Working with Words: Jonathan Green
As a journalist, Jonathan Green has worked at Crikey, the Canberra Times, the Melbourne Herald, the Herald Sun, the Sunday Herald, the Age and the Drum. Right now, he’s the host of Sunday Extra on Radio National and the newly appointed editor of Meanjin. Jonathan spoke with us about deadlines, adverbs and Bond books.
What was the first piece of writing you had published?
I’m ashamed to admit it was probably after I’d been employed as a cadet journalist at the Canberra Times in the late 1970s. Most likely it was a weather story. I tried twice for a cadetship. After the first interview the editor suggested I should do my best to be published wherever I could. I never did.
What’s the best part of your job?
I work at a few different things, and in different media. But I guess my ‘job’ at the end of the day, whether it be on radio or in print, is to write. I get an almost unhealthy pleasure from a well-turned, rhythmic and meaningful phrase.
What’s the worst part of your job?
An impending deadline: knowing that there are things to do as yet undone. Also grant applications.
What’s been the most significant moment in your writing career so far?
Oh, easily this Q&A.
What’s the best (or worst) advice you’ve received about writing?
Something I read that Helen Garner said: go easy on the adverbs.
I get an almost unhealthy pleasure from a well-turned, rhythmic and meaningful phrase.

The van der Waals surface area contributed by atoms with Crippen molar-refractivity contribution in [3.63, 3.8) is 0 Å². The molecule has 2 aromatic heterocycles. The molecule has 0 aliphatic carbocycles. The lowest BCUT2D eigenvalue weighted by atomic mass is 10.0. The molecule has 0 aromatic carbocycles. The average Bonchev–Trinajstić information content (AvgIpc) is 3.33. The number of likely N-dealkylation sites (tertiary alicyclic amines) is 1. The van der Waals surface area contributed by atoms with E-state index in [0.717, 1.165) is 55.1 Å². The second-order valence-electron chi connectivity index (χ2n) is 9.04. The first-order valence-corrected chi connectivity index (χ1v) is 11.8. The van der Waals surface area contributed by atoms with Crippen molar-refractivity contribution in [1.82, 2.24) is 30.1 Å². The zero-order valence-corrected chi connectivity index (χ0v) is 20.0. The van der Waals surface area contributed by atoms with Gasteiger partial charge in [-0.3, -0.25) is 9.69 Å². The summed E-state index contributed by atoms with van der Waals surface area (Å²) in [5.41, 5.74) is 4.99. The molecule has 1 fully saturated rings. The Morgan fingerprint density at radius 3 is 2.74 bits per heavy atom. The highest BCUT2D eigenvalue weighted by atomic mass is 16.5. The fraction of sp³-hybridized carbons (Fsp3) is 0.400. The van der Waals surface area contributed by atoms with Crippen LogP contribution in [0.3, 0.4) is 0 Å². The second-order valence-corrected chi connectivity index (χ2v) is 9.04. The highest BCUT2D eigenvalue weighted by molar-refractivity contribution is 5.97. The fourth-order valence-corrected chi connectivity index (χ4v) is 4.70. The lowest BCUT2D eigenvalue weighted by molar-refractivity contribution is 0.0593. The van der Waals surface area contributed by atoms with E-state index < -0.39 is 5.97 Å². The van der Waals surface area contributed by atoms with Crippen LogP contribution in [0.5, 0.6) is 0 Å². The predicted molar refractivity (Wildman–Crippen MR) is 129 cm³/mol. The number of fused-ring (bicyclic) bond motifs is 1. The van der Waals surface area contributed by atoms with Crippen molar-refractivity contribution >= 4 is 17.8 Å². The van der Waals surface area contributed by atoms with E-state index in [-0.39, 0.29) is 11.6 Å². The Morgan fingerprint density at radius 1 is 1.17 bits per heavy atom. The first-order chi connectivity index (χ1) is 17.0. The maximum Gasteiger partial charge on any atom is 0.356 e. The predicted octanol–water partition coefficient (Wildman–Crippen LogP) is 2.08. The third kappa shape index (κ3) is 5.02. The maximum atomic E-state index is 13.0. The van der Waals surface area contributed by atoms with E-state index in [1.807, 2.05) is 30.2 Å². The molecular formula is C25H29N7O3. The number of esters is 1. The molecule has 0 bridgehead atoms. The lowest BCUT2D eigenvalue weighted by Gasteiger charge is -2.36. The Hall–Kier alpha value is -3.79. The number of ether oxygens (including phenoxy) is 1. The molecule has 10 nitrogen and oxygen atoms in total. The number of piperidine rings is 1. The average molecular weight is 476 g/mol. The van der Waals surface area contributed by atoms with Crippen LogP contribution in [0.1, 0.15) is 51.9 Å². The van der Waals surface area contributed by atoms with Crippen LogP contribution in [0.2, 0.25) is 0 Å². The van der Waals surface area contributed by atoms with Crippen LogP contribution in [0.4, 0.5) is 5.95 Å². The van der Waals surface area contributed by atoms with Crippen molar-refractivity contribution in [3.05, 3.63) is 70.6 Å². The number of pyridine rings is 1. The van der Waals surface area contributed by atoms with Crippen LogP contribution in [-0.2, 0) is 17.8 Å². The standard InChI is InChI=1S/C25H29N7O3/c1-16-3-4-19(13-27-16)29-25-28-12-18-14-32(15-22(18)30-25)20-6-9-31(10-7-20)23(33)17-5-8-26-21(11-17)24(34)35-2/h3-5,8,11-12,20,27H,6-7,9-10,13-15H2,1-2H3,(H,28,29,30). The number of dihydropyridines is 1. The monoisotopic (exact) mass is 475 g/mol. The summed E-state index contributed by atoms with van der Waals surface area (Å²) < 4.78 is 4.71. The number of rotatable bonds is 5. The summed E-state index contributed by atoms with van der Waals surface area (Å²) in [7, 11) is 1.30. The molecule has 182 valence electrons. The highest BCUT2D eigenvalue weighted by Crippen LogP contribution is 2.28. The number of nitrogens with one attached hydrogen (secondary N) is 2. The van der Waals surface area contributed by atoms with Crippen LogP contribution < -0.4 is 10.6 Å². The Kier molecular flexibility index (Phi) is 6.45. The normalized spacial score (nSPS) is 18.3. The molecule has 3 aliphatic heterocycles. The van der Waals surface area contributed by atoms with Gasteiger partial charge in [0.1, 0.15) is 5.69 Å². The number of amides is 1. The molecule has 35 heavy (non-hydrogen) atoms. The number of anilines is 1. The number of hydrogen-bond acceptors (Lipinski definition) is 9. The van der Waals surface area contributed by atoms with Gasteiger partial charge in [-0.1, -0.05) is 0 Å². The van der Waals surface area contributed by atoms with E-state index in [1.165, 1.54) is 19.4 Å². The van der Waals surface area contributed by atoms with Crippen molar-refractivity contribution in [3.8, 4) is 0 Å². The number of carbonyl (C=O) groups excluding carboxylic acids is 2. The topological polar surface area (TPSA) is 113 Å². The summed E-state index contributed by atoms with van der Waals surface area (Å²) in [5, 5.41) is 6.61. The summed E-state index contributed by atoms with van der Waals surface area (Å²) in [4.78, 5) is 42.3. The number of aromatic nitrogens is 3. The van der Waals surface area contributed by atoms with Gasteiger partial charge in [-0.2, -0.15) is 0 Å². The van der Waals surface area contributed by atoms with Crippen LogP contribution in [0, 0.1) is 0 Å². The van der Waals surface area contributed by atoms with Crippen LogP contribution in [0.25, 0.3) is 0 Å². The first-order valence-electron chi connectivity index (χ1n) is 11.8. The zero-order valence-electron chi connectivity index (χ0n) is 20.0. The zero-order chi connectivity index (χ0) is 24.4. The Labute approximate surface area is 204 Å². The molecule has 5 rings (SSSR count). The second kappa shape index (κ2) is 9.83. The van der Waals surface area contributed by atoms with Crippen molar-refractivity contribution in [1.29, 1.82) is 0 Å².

What’s the most surprising thing you’ve ever heard or read about yourself?
Andrew Bolt thinks I’m a pompous, prolix windbag. Actually, that’s not surprising at all. It’s always weird to read about yourself. And it’s rarely, if ever, complimentary. I never hear what people are saying about me. The conversation usually sinks into whispers as I approach.
If you weren’t writing, what do you think you’d be doing instead?
I have absolutely no idea.
There’s much debate on whether creative writing can be taught – what’s your view?
The writing can be taught. The creative … I’m not so sure.
What’s your advice for someone wanting to be a writer?
Do you buy your books online, in a physical bookshop, or both?
Both … depending on availabilities really. I don’t much like reading on a device.
If you could go out to dinner with any fictional character, who would it be and why?
Bristow [from the Frank Dickens daily comic strip]. I’m still trying to get to the bottom of the great tea trolley disaster of 1967.
What books have had the most significant impact on your life or work?
Goodness. If lifelong habitual re-reading counts for anything it’s either the Horatio Hornblower or the James Bond books.